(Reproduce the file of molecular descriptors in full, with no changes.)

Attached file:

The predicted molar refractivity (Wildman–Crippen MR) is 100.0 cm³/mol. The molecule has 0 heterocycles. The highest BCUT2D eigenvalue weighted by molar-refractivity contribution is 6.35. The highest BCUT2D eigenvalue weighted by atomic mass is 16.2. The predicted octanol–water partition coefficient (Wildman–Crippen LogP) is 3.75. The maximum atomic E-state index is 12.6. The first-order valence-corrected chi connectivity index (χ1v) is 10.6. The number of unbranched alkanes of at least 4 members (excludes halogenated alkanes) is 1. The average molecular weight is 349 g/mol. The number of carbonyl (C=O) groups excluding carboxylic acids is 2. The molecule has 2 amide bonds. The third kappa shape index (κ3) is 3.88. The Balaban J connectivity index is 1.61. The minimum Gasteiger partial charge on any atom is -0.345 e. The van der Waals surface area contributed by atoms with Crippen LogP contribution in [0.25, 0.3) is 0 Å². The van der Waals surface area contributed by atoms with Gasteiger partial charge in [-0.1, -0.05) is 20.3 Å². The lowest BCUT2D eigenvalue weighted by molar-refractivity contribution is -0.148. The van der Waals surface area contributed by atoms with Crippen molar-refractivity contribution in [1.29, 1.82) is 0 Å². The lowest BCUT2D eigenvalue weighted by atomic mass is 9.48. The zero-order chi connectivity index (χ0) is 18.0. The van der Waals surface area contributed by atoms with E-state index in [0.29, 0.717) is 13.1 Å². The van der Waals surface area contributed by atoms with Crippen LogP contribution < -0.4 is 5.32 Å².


The predicted molar refractivity (Wildman–Crippen MR) is 100.0 cm³/mol. The molecule has 0 heterocycles. The highest BCUT2D eigenvalue weighted by molar-refractivity contribution is 6.35. The highest BCUT2D eigenvalue weighted by atomic mass is 16.2. The predicted octanol–water partition coefficient (Wildman–Crippen LogP) is 3.75. The maximum atomic E-state index is 12.6. The first-order valence-corrected chi connectivity index (χ1v) is 10.6. The number of unbranched alkanes of at least 4 members (excludes halogenated alkanes) is 1. The average molecular weight is 349 g/mol. The number of carbonyl (C=O) groups excluding carboxylic acids is 2. The molecule has 2 amide bonds. The third kappa shape index (κ3) is 3.88. The Balaban J connectivity index is 1.61. The minimum Gasteiger partial charge on any atom is -0.345 e. The van der Waals surface area contributed by atoms with Crippen LogP contribution in [0.25, 0.3) is 0 Å². The van der Waals surface area contributed by atoms with Gasteiger partial charge in [-0.1, -0.05) is 20.3 Å². The lowest BCUT2D eigenvalue weighted by molar-refractivity contribution is -0.148. The van der Waals surface area contributed by atoms with Crippen molar-refractivity contribution in [1.29, 1.82) is 0 Å². The lowest BCUT2D eigenvalue weighted by atomic mass is 9.48. The zero-order chi connectivity index (χ0) is 18.0. The van der Waals surface area contributed by atoms with E-state index in [0.29, 0.717) is 13.1 Å². The van der Waals surface area contributed by atoms with Crippen LogP contribution < -0.4 is 5.32 Å².